David Martin calls on Commission to investigate human rights abuses in Kuwait
S&D group MEP David Martin has said that the treatment of women in Kuwait gives cause for much alarm.
David Martin | Photo credit: European Parliament audiovisual
Martin has raised his serious concerns about what he says is the decreasing human rights record of Kuwait.
He told this website this had led him to send a written question to the EU’s foreign policy chief, Federica Mogherini.
In the letter to the Italian official, he states that the treatment of prisoners and complaints by human rights bodies of poor justice and “disproportionate” sentences, especially against minorities and foreigners, are a reason “to be very concerned”.
Martin, who has been an MEP since 1984, said, “The treatment of women in Kuwait’s only female prison is causing much alarm.
“It was built for just 2000 inmates but it now houses over 6000 in dirty, cramped conditions, is ripe for disease and infection, as well as intimidation by other cell mates and prison staff.
“With six to seven in a cell and only a small window for ventilation in the blistering heat of Kuwait, it’s a perfect depiction of mistreatment and a clear breach of human rights. It’s a wonder people aren’t dying in these types of conditions,” added the MEP, who sits on Parliament’s subcommittee on human rights.
One particular case highlighted in Martin’s letter is that of Marsh Lazareva, who he says has been sentenced to 10 years of hard labour in a “controversial decision by the courts, and where basic needs such medical care and even a bible are arbitrarily denied.”
Martin says, “For people like Marsha, access to medicine and adequate care for an ongoing illness is essential.
“The degradation suffered by many of the women prisoners is truly shocking. For a nation which prides itself on being a signatory to conventions on human rights, it must be alarming to other nations that these practices are allowed to go on unchecked.”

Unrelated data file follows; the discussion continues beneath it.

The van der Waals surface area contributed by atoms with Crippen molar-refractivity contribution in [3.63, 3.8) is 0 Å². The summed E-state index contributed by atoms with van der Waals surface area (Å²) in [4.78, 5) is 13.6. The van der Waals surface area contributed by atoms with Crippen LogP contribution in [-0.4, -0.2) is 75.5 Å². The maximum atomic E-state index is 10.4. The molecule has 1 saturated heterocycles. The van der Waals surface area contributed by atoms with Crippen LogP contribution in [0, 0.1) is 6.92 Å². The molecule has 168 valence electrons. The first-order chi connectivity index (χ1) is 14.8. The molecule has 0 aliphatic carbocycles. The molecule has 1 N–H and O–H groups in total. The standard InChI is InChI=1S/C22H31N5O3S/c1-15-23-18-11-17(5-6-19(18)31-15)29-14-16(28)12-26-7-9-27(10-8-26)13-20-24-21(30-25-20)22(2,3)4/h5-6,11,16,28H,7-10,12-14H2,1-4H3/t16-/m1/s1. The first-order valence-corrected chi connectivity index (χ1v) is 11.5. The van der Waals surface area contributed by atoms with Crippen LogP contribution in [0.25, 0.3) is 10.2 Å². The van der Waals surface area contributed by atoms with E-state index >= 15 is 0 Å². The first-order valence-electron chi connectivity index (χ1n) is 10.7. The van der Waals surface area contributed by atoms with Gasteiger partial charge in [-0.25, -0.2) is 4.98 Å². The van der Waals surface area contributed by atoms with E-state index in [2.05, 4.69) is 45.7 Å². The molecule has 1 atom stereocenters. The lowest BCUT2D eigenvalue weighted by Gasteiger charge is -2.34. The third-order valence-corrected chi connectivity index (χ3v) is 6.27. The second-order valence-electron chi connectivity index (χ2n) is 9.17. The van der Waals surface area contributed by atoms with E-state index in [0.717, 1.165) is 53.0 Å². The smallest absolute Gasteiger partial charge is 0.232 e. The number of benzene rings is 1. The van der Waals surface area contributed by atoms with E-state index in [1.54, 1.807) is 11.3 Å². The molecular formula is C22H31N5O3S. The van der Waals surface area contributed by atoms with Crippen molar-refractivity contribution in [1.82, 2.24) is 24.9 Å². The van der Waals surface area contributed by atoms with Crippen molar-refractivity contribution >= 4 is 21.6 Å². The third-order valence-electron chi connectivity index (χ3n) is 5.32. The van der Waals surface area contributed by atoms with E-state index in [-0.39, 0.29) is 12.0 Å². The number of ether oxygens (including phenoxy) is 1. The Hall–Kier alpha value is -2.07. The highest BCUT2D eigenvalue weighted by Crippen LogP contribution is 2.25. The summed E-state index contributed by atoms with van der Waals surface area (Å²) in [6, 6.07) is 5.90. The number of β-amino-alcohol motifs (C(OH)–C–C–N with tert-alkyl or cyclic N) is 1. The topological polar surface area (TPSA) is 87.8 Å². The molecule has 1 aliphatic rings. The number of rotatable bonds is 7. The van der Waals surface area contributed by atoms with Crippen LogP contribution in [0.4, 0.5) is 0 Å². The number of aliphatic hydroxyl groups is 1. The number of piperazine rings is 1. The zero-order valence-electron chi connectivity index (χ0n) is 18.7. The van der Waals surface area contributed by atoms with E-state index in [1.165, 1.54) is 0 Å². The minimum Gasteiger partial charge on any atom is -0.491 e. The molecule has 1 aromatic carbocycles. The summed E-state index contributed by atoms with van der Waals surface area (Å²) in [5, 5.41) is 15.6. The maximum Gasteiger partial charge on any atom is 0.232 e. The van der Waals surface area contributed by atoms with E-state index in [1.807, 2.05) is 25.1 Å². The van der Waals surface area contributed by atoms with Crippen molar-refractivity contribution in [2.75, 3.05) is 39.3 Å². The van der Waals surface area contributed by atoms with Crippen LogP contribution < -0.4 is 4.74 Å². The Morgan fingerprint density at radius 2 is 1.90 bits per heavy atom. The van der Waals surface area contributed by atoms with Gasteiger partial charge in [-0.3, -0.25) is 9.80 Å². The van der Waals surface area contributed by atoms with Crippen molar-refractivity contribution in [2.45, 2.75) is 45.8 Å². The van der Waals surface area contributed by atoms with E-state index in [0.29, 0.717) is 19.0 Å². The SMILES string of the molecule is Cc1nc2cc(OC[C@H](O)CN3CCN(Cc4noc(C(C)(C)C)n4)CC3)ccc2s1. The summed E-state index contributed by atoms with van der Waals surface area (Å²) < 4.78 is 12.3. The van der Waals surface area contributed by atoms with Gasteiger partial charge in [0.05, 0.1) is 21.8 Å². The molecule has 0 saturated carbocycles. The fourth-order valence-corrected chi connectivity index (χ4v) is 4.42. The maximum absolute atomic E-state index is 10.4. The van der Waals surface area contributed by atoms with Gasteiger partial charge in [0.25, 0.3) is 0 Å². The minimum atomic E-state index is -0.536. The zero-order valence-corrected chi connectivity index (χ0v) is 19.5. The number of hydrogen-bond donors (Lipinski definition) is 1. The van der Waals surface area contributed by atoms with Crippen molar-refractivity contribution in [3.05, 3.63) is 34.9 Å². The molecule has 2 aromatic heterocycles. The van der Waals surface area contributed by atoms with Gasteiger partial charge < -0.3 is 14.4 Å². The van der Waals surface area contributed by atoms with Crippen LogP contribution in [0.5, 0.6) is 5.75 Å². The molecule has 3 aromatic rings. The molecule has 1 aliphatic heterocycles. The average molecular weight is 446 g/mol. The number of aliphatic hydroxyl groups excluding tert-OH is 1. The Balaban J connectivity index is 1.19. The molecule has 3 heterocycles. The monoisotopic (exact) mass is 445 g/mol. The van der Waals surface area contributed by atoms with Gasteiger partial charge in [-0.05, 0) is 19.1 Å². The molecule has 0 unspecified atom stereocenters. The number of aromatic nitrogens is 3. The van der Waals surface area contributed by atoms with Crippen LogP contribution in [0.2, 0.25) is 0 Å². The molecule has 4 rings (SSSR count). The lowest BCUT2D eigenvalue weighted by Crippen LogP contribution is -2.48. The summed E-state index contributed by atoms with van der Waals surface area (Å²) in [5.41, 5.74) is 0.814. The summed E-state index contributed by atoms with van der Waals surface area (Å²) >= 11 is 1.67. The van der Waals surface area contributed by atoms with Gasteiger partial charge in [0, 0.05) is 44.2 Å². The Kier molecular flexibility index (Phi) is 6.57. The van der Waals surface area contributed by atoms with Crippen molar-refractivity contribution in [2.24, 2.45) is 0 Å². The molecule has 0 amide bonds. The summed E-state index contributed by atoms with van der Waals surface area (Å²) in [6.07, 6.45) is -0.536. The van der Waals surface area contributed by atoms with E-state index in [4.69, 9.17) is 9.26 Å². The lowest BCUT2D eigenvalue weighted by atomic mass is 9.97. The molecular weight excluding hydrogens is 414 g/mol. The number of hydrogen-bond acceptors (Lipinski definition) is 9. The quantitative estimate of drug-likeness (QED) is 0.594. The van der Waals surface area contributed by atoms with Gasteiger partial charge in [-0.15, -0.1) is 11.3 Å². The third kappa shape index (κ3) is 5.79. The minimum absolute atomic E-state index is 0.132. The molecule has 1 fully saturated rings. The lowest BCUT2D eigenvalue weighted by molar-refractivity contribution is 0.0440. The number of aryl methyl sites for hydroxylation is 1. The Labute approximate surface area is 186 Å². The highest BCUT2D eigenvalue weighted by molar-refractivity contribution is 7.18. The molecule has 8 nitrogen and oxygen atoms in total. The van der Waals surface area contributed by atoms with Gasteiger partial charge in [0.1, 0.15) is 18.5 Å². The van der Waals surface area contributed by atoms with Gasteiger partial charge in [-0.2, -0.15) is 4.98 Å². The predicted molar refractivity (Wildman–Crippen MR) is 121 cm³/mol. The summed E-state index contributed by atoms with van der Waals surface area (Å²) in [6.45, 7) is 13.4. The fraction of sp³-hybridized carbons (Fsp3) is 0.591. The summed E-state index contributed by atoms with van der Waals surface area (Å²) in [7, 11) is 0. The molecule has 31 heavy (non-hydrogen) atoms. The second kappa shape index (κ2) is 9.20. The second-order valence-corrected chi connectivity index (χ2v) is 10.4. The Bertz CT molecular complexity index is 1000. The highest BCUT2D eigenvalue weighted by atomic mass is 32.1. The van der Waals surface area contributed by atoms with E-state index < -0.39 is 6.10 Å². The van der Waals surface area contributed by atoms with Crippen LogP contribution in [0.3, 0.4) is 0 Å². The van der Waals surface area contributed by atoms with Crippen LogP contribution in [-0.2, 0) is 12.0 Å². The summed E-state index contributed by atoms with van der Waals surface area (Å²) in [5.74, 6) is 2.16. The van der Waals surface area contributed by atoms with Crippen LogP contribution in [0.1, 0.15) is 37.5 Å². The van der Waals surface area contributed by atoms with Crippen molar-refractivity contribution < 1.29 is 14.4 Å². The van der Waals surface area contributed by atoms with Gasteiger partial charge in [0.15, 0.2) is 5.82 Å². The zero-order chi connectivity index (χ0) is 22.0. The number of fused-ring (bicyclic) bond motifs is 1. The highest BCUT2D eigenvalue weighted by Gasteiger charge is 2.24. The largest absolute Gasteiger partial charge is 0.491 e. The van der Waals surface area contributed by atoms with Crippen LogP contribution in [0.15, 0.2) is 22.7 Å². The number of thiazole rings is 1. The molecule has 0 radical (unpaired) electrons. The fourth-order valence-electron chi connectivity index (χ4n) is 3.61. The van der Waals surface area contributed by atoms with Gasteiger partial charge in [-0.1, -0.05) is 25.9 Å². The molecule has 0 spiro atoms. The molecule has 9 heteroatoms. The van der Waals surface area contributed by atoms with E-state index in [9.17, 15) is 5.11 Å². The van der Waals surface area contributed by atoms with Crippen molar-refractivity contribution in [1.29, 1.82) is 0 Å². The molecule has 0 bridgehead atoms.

He says Lazareva “is one of many foreign nationals left to rot” in Kuwait’s female prison.
“Often kept in cells together, they are victimised for being foreign and of different religions. Moreover, access to children is a top concern for human rights groups, and for people like Marsha, a mother of a 4-year-old and daughter of an elderly mother, this causes unnecessary harm to families.
“As a father myself I know that it must be difficult for a young child to have to deal with their absence of a parent but to not be in a position to have proper access when legally allowed must go beyond frustration.”
The letter ends, “I call upon the Commission to look into this case and open dialogue on these alleged human rights abuses in Kuwait.”
Martin is not the first to raise such concerns recently. Human Rights Watch in their 2018 report highlighted the ongoing concerns of overcrowding in prisons and the treatment of minorities within Kuwait.
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